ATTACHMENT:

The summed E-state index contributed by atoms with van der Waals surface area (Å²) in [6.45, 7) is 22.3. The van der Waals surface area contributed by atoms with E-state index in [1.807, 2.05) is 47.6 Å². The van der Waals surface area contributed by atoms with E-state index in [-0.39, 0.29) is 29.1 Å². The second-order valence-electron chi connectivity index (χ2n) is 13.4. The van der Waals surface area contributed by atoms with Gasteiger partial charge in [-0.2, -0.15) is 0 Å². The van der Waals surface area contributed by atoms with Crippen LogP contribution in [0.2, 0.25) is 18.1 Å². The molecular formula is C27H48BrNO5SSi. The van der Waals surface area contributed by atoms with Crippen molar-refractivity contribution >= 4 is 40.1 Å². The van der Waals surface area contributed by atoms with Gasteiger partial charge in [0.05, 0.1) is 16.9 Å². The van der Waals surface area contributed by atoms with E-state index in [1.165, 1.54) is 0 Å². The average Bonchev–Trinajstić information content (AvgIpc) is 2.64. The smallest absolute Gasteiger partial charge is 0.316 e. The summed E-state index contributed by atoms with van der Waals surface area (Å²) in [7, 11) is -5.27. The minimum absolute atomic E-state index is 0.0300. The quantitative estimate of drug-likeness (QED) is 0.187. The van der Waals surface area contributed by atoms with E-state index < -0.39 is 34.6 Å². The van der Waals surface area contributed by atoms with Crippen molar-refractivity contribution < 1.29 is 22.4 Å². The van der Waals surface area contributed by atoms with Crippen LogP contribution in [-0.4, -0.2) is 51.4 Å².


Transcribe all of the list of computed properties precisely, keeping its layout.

The summed E-state index contributed by atoms with van der Waals surface area (Å²) in [6.45, 7) is 22.3. The van der Waals surface area contributed by atoms with E-state index in [1.807, 2.05) is 47.6 Å². The van der Waals surface area contributed by atoms with E-state index in [-0.39, 0.29) is 29.1 Å². The second-order valence-electron chi connectivity index (χ2n) is 13.4. The van der Waals surface area contributed by atoms with Gasteiger partial charge in [-0.2, -0.15) is 0 Å². The van der Waals surface area contributed by atoms with Crippen LogP contribution in [0.2, 0.25) is 18.1 Å². The molecular formula is C27H48BrNO5SSi. The van der Waals surface area contributed by atoms with Crippen molar-refractivity contribution >= 4 is 40.1 Å². The van der Waals surface area contributed by atoms with Gasteiger partial charge in [0.05, 0.1) is 16.9 Å². The van der Waals surface area contributed by atoms with E-state index in [1.165, 1.54) is 0 Å². The average Bonchev–Trinajstić information content (AvgIpc) is 2.64. The smallest absolute Gasteiger partial charge is 0.316 e. The summed E-state index contributed by atoms with van der Waals surface area (Å²) in [7, 11) is -5.27. The minimum absolute atomic E-state index is 0.0300. The quantitative estimate of drug-likeness (QED) is 0.187. The van der Waals surface area contributed by atoms with E-state index < -0.39 is 34.6 Å². The van der Waals surface area contributed by atoms with Crippen molar-refractivity contribution < 1.29 is 22.4 Å². The van der Waals surface area contributed by atoms with Crippen LogP contribution in [-0.4, -0.2) is 51.4 Å².